Kuroda will be the ‘ Carlos Ghosn’ of BOJ
Japanese Prime Minister Shinzo Abe has nominated Haruhiko Kuroda, the current head of the Asian Development Bank, to be the new Bank of Japan (BoJ) Governor. This is a bold move that should allow Japan to press the “reset” button on its monetary policy.
I believe he’s likely to succeed where other BoJ governors have not and make some progress in defeating deflation. At least, he should make some progress in weakening the yen. Here’s why. Kuroda has been a longtime critic of the central bank’s monetary policies throughout his career in the finance ministry, in academia and in his current position. He wrote a book titled “Success and Failure in Fiscal and Monetary Policy” in which he blames the BoJ for a variety of monetary mistakes ranging from being too accommodative during the Bubble Era of the late 1980s to being too restrictive in the early part of this century.
One of the newly nominated deputy governors, Professor Kikuo Iwata, goes even further. A professor of economics at Gakushuin University, he has been a consistent critic of the BoJ since the early 1990s, when he engaged in a public debate with a senior BoJ official over monetary policy in a respected Japanese economic magazine. Just last year he published a book entitled “The Guardian of Deflation,” his dis- paraging nickname for the BoJ. He recently declared that “the BoJ needs a regime change.”
That drive for “regime change” is the main reason I think these two may succeed. All organizations have a “house view,” a consensus that develops over time on how to deal with problems. Of course there are internal debates, and the BoJ, with outsiders sitting on its Monetary Policy Board, probably has more such debates than many other institutions. Yet there has been a consistent official view that deflation cannot be defeated by monetary means. And changing the “house view” in Japan is even more difficult than changing it in other organizations.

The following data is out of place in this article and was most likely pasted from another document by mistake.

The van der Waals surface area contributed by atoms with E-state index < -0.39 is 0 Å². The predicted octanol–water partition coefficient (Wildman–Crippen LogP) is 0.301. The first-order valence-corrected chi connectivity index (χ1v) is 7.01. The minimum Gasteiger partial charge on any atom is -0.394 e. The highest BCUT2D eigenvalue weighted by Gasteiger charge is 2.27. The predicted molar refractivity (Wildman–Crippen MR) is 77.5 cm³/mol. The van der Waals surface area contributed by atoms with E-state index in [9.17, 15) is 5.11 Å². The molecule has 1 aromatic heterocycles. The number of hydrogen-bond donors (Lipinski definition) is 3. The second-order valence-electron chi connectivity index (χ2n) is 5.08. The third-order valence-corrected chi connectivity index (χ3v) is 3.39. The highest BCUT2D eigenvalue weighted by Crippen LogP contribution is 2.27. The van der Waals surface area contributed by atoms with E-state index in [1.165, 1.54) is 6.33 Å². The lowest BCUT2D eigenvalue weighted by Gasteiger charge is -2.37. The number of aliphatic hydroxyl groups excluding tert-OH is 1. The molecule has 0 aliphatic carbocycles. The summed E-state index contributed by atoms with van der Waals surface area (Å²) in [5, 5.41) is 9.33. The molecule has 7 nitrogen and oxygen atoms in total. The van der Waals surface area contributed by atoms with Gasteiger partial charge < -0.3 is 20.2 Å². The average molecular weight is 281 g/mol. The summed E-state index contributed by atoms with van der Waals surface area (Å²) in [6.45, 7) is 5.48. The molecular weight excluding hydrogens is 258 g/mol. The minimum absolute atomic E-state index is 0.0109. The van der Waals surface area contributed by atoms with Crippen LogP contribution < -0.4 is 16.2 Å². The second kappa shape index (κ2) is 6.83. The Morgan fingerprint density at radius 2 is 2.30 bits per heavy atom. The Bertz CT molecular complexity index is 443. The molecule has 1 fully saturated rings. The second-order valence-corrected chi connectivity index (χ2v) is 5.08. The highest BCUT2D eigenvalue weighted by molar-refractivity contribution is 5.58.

The problem is the role that con- tinuity and precedent play in the Japanese bureaucracy. According to the late Japanese psychiatrist and cultural critic Dr Masao Miyamoto, “continuity is the most important concept for the bureaucrats.” That’s because changing policy is tantamount to saying that the people who set policy before were wrong, and that just isn’t done in a hierarchical organization where one’s career can depend on the help of those who are more senior to you.
The left hand column is the ratio between BOJ’s balance sheet and the Fed’s, while the right hand column tracks the corresponding USD/Yen movement. “The status quo in the Japanese bureaucracy is labeled as precedence and one should always respect precedents that have been set,” is the way Dr. Miyamoto explained the way of thinking at the Ministry of Health and Welfare, where he worked in the 1990s.
The official BoJ line for years has been to downplay the effectiveness of quantitative easing and to play up the risks, as the outgoing BoJ Governor, Masaaki Shirakawa has done. It would be “difficult” (Japanese for “impossible”) for a career BoJ person to alter the narrative that has dominated the central bank’s thinking for so many years.
The problem isn’t just in the government. Look at Nissan Motor (Tokyo Stock Exchange: 7201.TJP), for example. The company lost money for seven out of the previous eight years before Carlos Ghosn took over in 2001, but has been profitable ever since, except for the year of the financial crisis. A lot of what he did to turn the company around wasn’t particularly special; it didn’t take a management genius to figure out that cutting the number of suppliers in half might save money, or that there might be better use for the firm’s capital than holding stock in 1,394 companies.So why didn’t it happen before? Because an insider could never have taken the decision to cut 14 percent of the workforce or sell off prized assets. Such an assault on continuity and precedent would be inconceivable in the traditional Japanese context.